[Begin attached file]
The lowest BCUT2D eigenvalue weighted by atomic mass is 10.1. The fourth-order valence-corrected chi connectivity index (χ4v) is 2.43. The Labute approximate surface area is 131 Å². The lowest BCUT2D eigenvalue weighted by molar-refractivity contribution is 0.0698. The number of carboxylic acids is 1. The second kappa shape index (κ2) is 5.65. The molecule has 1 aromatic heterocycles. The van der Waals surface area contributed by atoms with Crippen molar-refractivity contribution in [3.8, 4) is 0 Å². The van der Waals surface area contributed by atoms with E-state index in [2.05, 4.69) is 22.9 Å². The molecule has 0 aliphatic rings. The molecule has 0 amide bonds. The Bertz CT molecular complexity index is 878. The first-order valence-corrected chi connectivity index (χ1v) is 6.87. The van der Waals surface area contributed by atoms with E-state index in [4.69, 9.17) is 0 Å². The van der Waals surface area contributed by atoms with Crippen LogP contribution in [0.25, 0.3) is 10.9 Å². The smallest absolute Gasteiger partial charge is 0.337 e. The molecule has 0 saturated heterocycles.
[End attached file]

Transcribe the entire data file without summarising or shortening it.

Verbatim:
The lowest BCUT2D eigenvalue weighted by atomic mass is 10.1. The fourth-order valence-corrected chi connectivity index (χ4v) is 2.43. The Labute approximate surface area is 131 Å². The lowest BCUT2D eigenvalue weighted by molar-refractivity contribution is 0.0698. The number of carboxylic acids is 1. The second kappa shape index (κ2) is 5.65. The molecule has 1 aromatic heterocycles. The van der Waals surface area contributed by atoms with Crippen molar-refractivity contribution in [3.8, 4) is 0 Å². The van der Waals surface area contributed by atoms with E-state index in [2.05, 4.69) is 22.9 Å². The molecule has 0 aliphatic rings. The molecule has 0 amide bonds. The Bertz CT molecular complexity index is 878. The first-order valence-corrected chi connectivity index (χ1v) is 6.87. The van der Waals surface area contributed by atoms with E-state index in [4.69, 9.17) is 0 Å². The van der Waals surface area contributed by atoms with Crippen LogP contribution in [0.25, 0.3) is 10.9 Å². The smallest absolute Gasteiger partial charge is 0.337 e. The molecule has 0 saturated heterocycles.